Along with sucking a huge chunk of money out of the UK defence budget, the likelihood is that a ‘superstate army’ would also mean military resources are funnelled out of Britain, thereby weakening our independent forces.
Establishing an EU Army could also undermine the work and power of NATO, says Field Marshal Lord Charles Guthrie, former Chief of Defence Staff, which could damage the UK’s ‘special relationship’ and sharing of defence intelligence with America.
Reasons to stay: Security
Russian aggression, instability in the Middle East and acts of terror by extremists including the so-called Islamic State, have been cited as common threats to the West, which officials say are better confronted by united EU allies.
David Cameron has been accused of scaremongering with his assertions that by leaving the EU, Britain will be weakening its defences against such threats.
However it is a concern shared by NATO chiefs, who say that a Brexit would "lead to a loss of British influence, undermine NATO and give succour to the West’s enemies."
A Ministry of Defence spokesman has dismisssed the prospect of a combined EU army which would draw heavily on British funds and resources, saying: “We will never be part of an EU army. We retain a veto on all defence matters in the EU and we will oppose any measures which would undermine member states' military forces.”
Reasons to leave: World Status
Leave campaigners believe that Britain is a strong enough entity to remain a major player on the international stage outside of the EU, thanks to its membership of the UN Security Council, G7 and NATO, along with the fact that, for the moment at least, the UK economy is the fifth largest in the world.
Boris Johnson claims that a Leave vote would benefit London in particular as a world business capital, opening up the opportunity for it to become a meeting place for global deal-making.
Writing in the Evening Standard, he says: “If you want our great capital to be genuinely open to the world — rather than locked in and diminished by a failing EU system — then go global, vote Leave, and take back control.”
Eurosceptics, including Johnson, also believe the UK will have a bigger voice outside of the EU. They argue we will be free to comment and hold a more independent position on world events, without needing to respect the position of EU member states.
Leave campaigners deny the claim that a Brexit vote would push Scotland out of the UK.
Reasons to stay: World Status
Remain campaigners are concerned that by leaving the EU, Britain will not only have less influence over European policy and trade, but that the special relationship with America may also be weakened.
Barack Obama himself noted that if it votes to leave, "the UK is going to be at the back of the queue" when it comes to trade agreements. Hillary Clinton clarified her support for Remain in a statement issued by her senior policy advisor, who said: “[Clinton] has always valued a strong United Kingdom in a strong EU. And she values a strong British voice in the EU.”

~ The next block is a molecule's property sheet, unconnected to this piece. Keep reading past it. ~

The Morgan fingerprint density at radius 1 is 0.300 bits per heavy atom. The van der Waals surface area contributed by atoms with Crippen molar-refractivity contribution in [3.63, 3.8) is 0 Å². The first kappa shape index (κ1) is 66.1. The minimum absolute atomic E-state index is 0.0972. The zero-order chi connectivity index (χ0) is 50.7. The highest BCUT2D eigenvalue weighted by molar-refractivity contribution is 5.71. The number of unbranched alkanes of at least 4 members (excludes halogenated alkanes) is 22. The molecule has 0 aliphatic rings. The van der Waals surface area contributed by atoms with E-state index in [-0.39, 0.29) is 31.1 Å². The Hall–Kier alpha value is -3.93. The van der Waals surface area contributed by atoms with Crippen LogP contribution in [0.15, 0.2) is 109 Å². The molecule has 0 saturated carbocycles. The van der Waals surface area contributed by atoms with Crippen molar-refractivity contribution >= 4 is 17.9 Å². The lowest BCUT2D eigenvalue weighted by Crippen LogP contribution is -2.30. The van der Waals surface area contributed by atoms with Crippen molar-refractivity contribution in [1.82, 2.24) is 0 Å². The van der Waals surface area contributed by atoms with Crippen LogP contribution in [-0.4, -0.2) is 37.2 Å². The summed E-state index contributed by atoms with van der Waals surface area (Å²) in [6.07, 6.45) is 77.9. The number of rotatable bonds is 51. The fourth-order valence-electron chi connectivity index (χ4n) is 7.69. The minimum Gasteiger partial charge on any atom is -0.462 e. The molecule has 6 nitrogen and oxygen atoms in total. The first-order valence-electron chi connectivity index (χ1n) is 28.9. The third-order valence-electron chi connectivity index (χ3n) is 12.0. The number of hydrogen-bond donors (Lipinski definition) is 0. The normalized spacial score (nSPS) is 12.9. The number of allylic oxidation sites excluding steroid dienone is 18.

It’s not just America; Chinese leaders have made it clear that they hope to see their huge investments in UK businesses protected by a Remain vote, while India, Japan and Australia have also made it clear that they consider their relationship with the UK as a "gateway to the continent".
Should a Brexit trigger more EU member states to leave, the UK could also become unpopular on the world stage, with blame for the breakup landing at our door.
One study has found that London’s own status as a hub for non-EU companies that are trying to penetrate the EU market will also deteriorate with an out vote, as the city will be seen to be out of the loop.
Reasons to leave: Human Rights
Leave campaigners reject the jurisdiction that the European Court of Justice (ECJ) currently has over EU member states, arguing that Britain should be able to put laws in place relating to human rights and liberties without needing the approval of the ECJ.
The overriding concern here is that it erodes Britain’s sovereignty and democracy.
Leaving the EU would also mean that some businesses will be able to free themselves of what is claimed by some to be unnecessary "red tape" legislation that is currently mandatory as a part of EU rules on workers' rights.
Reasons to stay: Human Rights
Many of the human rights we have come to expect as standard, including a large amount of workers' rights, are a result of EU legislation, which the Remain campaign is keen to protect.
Jeremy Corbyn has asserted that voting Remain will protect key worker’s rights including paid holiday, anti-discrimination legislation plus maternity and paternity leave.
The Charter of Fundamental Rights, created in 2000, lists 54 rights that we have in Britain by virtue of EU membership, which include the right to life, human dignity and freedom from torture, plus the prohibition of slavery, forced labour and human cloning. Privacy, education, marriage and family rights, protection of personal data, the right to strike, protection from unfair dismissal, and freedom of the arts and sciences are also included, along with equality rights.
While Britain does currently have some negotiating power on the charter and can implement its own laws, Remain voters argue that being able to appeal controversial decisions made by a UK Government via the European Court of Human Rights, gives us greater security and protection from legislation that might at some stage infringe our rights.